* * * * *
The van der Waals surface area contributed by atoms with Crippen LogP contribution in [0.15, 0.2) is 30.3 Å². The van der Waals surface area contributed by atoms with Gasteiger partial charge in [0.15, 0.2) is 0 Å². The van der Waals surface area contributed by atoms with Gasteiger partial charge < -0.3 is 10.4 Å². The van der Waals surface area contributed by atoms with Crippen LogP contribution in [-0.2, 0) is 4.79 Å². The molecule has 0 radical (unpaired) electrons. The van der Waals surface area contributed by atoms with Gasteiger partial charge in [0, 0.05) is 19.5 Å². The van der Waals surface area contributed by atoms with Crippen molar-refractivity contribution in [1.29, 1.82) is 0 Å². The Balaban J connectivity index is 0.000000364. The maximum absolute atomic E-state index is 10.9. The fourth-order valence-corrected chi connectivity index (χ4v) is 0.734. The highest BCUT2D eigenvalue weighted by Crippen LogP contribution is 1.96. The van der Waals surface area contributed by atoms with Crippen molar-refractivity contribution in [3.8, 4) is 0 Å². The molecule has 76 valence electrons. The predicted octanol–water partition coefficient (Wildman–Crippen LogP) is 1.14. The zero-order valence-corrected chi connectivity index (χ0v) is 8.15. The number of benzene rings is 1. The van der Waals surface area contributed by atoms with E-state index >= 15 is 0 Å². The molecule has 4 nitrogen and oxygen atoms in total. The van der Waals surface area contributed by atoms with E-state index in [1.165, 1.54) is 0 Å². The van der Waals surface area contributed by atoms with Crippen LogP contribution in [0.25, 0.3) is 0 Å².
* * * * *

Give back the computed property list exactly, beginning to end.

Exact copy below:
The van der Waals surface area contributed by atoms with Crippen LogP contribution in [0.15, 0.2) is 30.3 Å². The van der Waals surface area contributed by atoms with Gasteiger partial charge in [0.15, 0.2) is 0 Å². The van der Waals surface area contributed by atoms with Gasteiger partial charge < -0.3 is 10.4 Å². The van der Waals surface area contributed by atoms with Crippen LogP contribution in [-0.2, 0) is 4.79 Å². The molecule has 0 radical (unpaired) electrons. The van der Waals surface area contributed by atoms with Gasteiger partial charge in [0, 0.05) is 19.5 Å². The van der Waals surface area contributed by atoms with Crippen molar-refractivity contribution in [1.29, 1.82) is 0 Å². The Balaban J connectivity index is 0.000000364. The maximum absolute atomic E-state index is 10.9. The fourth-order valence-corrected chi connectivity index (χ4v) is 0.734. The highest BCUT2D eigenvalue weighted by Crippen LogP contribution is 1.96. The van der Waals surface area contributed by atoms with Crippen molar-refractivity contribution in [3.8, 4) is 0 Å². The molecule has 76 valence electrons. The predicted octanol–water partition coefficient (Wildman–Crippen LogP) is 1.14. The zero-order valence-corrected chi connectivity index (χ0v) is 8.15. The number of benzene rings is 1. The van der Waals surface area contributed by atoms with E-state index >= 15 is 0 Å². The molecule has 4 nitrogen and oxygen atoms in total. The van der Waals surface area contributed by atoms with E-state index in [1.165, 1.54) is 0 Å². The van der Waals surface area contributed by atoms with Crippen LogP contribution in [0.25, 0.3) is 0 Å².